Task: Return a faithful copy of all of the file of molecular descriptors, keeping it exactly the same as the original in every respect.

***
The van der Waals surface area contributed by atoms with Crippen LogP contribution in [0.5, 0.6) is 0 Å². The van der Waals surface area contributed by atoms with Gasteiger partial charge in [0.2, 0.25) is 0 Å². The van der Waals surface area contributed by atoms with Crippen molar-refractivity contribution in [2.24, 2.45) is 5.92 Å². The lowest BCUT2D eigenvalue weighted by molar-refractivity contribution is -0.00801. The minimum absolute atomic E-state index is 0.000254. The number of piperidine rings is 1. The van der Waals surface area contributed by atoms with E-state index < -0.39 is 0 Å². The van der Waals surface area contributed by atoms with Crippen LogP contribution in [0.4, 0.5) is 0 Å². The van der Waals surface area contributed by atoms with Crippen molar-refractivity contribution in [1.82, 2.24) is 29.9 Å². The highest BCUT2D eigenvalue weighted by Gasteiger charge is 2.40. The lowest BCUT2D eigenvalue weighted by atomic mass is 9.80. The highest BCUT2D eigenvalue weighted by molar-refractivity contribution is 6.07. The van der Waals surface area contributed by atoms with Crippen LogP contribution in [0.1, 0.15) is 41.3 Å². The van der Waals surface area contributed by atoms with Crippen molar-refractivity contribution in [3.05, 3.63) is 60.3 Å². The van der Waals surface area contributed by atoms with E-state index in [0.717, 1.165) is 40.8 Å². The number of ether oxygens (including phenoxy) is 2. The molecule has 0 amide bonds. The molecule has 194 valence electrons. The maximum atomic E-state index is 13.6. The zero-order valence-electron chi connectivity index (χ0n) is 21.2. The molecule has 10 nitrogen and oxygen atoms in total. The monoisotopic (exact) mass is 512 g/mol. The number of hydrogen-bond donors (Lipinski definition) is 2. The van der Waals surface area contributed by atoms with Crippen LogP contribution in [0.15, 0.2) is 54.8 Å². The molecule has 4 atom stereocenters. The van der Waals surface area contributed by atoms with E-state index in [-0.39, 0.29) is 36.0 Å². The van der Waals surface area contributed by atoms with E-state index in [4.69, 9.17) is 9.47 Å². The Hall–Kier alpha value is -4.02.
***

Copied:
The van der Waals surface area contributed by atoms with Crippen LogP contribution in [0.5, 0.6) is 0 Å². The van der Waals surface area contributed by atoms with Gasteiger partial charge in [0.2, 0.25) is 0 Å². The van der Waals surface area contributed by atoms with Crippen molar-refractivity contribution in [2.24, 2.45) is 5.92 Å². The lowest BCUT2D eigenvalue weighted by molar-refractivity contribution is -0.00801. The minimum absolute atomic E-state index is 0.000254. The number of piperidine rings is 1. The van der Waals surface area contributed by atoms with E-state index < -0.39 is 0 Å². The van der Waals surface area contributed by atoms with Crippen LogP contribution in [0.4, 0.5) is 0 Å². The van der Waals surface area contributed by atoms with Crippen molar-refractivity contribution in [1.82, 2.24) is 29.9 Å². The highest BCUT2D eigenvalue weighted by Gasteiger charge is 2.40. The lowest BCUT2D eigenvalue weighted by atomic mass is 9.80. The highest BCUT2D eigenvalue weighted by molar-refractivity contribution is 6.07. The van der Waals surface area contributed by atoms with Crippen LogP contribution in [0.1, 0.15) is 41.3 Å². The van der Waals surface area contributed by atoms with Crippen molar-refractivity contribution in [3.05, 3.63) is 60.3 Å². The van der Waals surface area contributed by atoms with E-state index in [0.717, 1.165) is 40.8 Å². The number of ether oxygens (including phenoxy) is 2. The molecule has 0 amide bonds. The molecule has 194 valence electrons. The maximum atomic E-state index is 13.6. The zero-order valence-electron chi connectivity index (χ0n) is 21.2. The molecule has 10 nitrogen and oxygen atoms in total. The monoisotopic (exact) mass is 512 g/mol. The number of hydrogen-bond donors (Lipinski definition) is 2. The van der Waals surface area contributed by atoms with Crippen LogP contribution in [0.15, 0.2) is 54.8 Å². The molecule has 4 atom stereocenters. The van der Waals surface area contributed by atoms with E-state index in [-0.39, 0.29) is 36.0 Å². The van der Waals surface area contributed by atoms with E-state index in [4.69, 9.17) is 9.47 Å². The Hall–Kier alpha value is -4.02.